According to the internet (so it must be true), Christopher Lee was tricked, bamboozled, conned, into being in End of the World, the 1977 sci-fi dog from legendary shitty movie producer Charles Band. But, the actor doth protest too much, methinks. It’s not like Lee was known for being in the best films Hollywood or England had to offer, and I’m sure his wounded pride was salved once the check cleared.
But, what about we viewers? Is this just another flick that’s all title and nothing else? Does it deliver on the promise of a world that is ending? Indeed, it does! It also delivers a lot of walking and talking, and hardly any action. Oh, well. That’s the hazard of being a shitty movie fan. Often, the movies are just shit.
One note before getting into the review proper. When I first began watching this flick, it was on the streaming service Tubi, which a user can watch for free, the payment being occasional TV-style ad breaks. But, not long into the film, I noticed something was off. Everything seemed slow and somnambulistic, like I was watching the film through a filter of bourbon and alprazolam. I wasn’t imagining things. Tubi, in what I’m sure was an effort to cram in another ad break, added twenty minutes to this film’s running time, by slowing everything down. It’s an egregious butchering of a film that was already struggling with a slow pace. It was so bad, in fact, that slow pans in the film were jumpy, because the original frame rate had to adjust to the lengthening. I’ve only seen a couple of films on Tubi, but if this is how they treat films, I have to recommend viewers avoid the service if there are other alternatives available.
As it happened for me, there was. In went a discount DVD, formatted for CRT televisions, with a ghastly print and bad sound, and it was still better than what Tubi is foisting on potential viewers.
Written by Frank Ray Perilli (who penned the legendary Laserblast) and directed by John Hayes (whose other film in 1977 was Jailbait Babysitter), End of the World follows husband and wife team Andrew and Sylvia Boran (Kirk Scott and Sue Lyon), as they investigate a mysterious radio signal that predicts natural disasters on Earth.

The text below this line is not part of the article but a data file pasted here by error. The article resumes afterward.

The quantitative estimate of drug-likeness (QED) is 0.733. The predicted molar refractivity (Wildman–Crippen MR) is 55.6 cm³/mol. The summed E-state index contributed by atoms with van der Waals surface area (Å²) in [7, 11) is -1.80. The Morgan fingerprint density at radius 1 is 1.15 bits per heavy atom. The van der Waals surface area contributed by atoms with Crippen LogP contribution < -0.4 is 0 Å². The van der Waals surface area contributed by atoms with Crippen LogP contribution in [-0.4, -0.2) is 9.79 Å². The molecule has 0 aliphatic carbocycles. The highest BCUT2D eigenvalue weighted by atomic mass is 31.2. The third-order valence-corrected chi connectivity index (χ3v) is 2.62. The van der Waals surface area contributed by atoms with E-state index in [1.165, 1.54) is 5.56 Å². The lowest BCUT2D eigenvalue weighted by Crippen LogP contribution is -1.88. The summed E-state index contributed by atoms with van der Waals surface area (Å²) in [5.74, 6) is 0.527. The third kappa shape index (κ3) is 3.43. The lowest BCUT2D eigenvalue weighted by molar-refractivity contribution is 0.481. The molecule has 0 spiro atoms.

Andrew is a NASA scientist who works in one of those depressing, windowless computer labs that is packed with machinery and nothing else, while Sylvia is just very supportive of her husband.
Andrew tracks down the signal’s transmission point to a convent somewhere in the hills north of Los Angeles. The convent is being run by Father Pergado (Lee), who is not really a Catholic priest, but an alien who, along with the nuns of the convent, was sent to Earth to destroy it before we infect the rest of the galaxy with our nonsense.
Before that can be done, Pergado and the nuns need to get out of Dodge, but they can’t do that without very specific help that only Andrew can provide. Lucky for them that Andrew happened to get curious about this errant signal he discovered. I just love it when a pivotal plot point is based on wild coincidence.
There’s more talking, a little action, and then, per the title, an explosive end to Earth. Spoiler alert? This movie didn’t deserve one.
Really, the only notable thing about this film is that many scenes were shot at the Rockwell plant in Palmdale, California, where the Space Shuttle Enterprise was being constructed. I have no idea how Band was able to swing that, but there the Enterprise was, in all its glory, before delivery to NASA at Edwards Air Force Base.
Other than that, this flick stinks. It’s a throwback to the worst 1950’s b-movies, akin to something Ed Wood would make, or Roger Corman at his worst. It’s cheap, too, with bottom-feeding effects, makeup, and a climax that lifts much footage from whatever old sci-fi flicks Band could license. There just isn’t enough to keep a viewer’s attention, especially in the age of smartphones.
End of the World tumbles way down the Watchability Index, displacing the 2002 remake of Rollerball at #299. Stay away.